Like all insurance, the premium is based on risk.

Higher risk, higher premium.

Lower risk, lower premium.

I have also lived in communities that do not even participate in the flood insurance program.
It is not available.

If the insurance is really cheap it means you probably do not need it.

    Bookmark   July 26, 2010 at 5:26PM
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It's not just rising water that floods houses. Water running down slopes during torrential downpours can flood below grade levels of homes, too.

    Bookmark   July 30, 2010 at 10:45AM
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We bought home more than 20 yrs ago in town close to DFW airport in TX. The back portion of the lot ran to the middle of a rain-over-flow creek. There was a slope of about 4 ft down into the bed and then the lot entended another 10 ft or so to the middle of the creek...

We liked the lot because it was on a corner and we had easy access into the drivway/garage and there was more privacy with the house behind us at more of a distance--across the creek.

We made sure the house was NOT in the flood plain and bought it. Were never required to get flood insurance.
Lived there for 23+ years and never had any water come into our back yard inside the fence from the rising waters in the creek bed.

We had initially constructed a railroad tie wall at the back of the yard--where the slope really dropped--that was about 4 ft tall across the back line of our property.Our fence ran just inside that wall.

Some people with similar lots along the creek did the same thing, or let theirs go natural with a slope and landscaping. One guy had a large concrete pad poured across the creek property outside his fence which gave him no ground--just the sloping concrete--so he had no erosion and no grass to mow.

After 20+ years, FEMA got into hot water because there was terrible rain in our area in 2007. We basically met the standards for the 100 yr flood in our local counties. Our lot still never took water over the top of our wall--which we had changed to a concrete wall when the rr tie one started to fail...and all the flooding never came close to getting into our house. But there were homes/areas where there was flooding from creeks and streets that overflowed. Several people drowned...and some homes had such erosion from the flood waters that they almost fell into the creeks.

There was a lot of outcry about the "unknown flooding danger".
So FEMA decided to "revamp" their flood maps. Took no new surveys--did not new flyovers for topographical information--did no boots-on-the-ground inspections.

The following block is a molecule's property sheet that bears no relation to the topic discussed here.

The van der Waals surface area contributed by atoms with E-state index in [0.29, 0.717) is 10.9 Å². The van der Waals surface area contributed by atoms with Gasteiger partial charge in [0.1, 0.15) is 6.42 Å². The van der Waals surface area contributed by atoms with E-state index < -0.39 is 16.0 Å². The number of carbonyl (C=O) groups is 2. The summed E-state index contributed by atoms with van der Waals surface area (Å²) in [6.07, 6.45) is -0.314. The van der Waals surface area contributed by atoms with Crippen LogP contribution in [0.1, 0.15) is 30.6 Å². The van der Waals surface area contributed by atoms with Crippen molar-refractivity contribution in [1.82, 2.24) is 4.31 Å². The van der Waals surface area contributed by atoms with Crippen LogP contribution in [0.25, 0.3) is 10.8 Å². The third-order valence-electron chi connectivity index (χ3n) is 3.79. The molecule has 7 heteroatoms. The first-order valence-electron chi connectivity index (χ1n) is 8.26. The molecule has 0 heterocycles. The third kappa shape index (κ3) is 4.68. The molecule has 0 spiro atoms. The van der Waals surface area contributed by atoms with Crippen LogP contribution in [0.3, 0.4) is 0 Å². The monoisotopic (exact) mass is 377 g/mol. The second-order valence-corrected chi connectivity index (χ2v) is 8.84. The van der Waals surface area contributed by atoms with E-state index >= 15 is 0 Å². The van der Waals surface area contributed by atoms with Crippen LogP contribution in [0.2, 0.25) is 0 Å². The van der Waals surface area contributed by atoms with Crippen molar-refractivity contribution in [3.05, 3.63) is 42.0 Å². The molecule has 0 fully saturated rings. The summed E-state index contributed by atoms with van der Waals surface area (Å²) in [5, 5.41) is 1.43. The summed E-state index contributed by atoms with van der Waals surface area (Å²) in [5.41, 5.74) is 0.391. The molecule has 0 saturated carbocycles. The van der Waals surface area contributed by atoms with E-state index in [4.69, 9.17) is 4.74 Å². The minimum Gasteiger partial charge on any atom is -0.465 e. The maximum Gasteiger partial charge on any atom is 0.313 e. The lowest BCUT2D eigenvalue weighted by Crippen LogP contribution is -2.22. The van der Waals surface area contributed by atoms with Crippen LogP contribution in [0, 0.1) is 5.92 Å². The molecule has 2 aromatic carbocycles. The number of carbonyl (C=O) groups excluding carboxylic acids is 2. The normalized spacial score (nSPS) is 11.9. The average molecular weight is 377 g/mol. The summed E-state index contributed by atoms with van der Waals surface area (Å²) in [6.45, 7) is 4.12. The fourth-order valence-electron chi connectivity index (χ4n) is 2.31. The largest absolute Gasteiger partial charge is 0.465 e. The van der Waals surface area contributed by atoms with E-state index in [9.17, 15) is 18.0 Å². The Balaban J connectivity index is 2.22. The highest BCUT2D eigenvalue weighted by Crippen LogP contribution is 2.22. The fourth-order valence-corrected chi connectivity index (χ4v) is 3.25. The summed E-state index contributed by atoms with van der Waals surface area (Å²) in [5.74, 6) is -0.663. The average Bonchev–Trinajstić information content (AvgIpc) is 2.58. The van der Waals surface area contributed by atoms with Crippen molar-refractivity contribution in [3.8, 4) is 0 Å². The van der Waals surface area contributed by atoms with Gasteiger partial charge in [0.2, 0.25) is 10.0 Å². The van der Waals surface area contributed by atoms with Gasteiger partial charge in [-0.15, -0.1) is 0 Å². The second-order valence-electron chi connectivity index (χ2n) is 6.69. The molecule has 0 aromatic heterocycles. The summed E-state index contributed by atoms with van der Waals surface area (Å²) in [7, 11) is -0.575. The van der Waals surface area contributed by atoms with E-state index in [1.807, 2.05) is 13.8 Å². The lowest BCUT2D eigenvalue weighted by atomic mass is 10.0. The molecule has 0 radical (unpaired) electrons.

They just "guestimated" that flooding was more likely to occur because of the growth of the cities in our area which brought more concrete and more flood control problems.

They raised the flood line from what had been the middle of the creek bed to the middle of our attached garage. Some magic number that no one with FEMA could/would tell me when I called trying to discover how they made that determination.

Our bank sent letter saying we had to get flood insurance.
We took out the flood insurance but also got a survey company to do a survey of our property and submit a LOMA--letter of map amendment to FEMA. It cost about $150.

We eventually got clearance from FEMA for all but small portion of property inside the fence--a corner at the far side of the backyard.

We sent that letter to the bank and they agreed we did not need to have flood insurance since house was outside the zone.

Whether we will have trouble when we go to sell I don't know. People who are familiar with our neighborhood know that the creek does get high but water stays inside...

Anyway--we are considering getting policy for the house now that it is OUTSIDE the flood plain because the rate will be less expensive...we were goning to have to pay 2400 a year for the 250K max insurance...
even though I don't think the water from the creek would rise high enough to come into the house....

the problem would come from two street rain drains -- one on the front corner of our property and one at the back corner where our driveway is close to the bridge going across the creek into the second part of our development...
if those two intakes were ever blocked by debris then water MIGHT come into the house...

our house physically sits at the bottom of a hill and there is lot of street/overflow water coming along the street in front...
so I am practically more concerned about water from the street spilling into our yard/house from flash flooding than actually from the creek behind the house...
never say never about flooding...

    Bookmark   August 1, 2010 at 6:34PM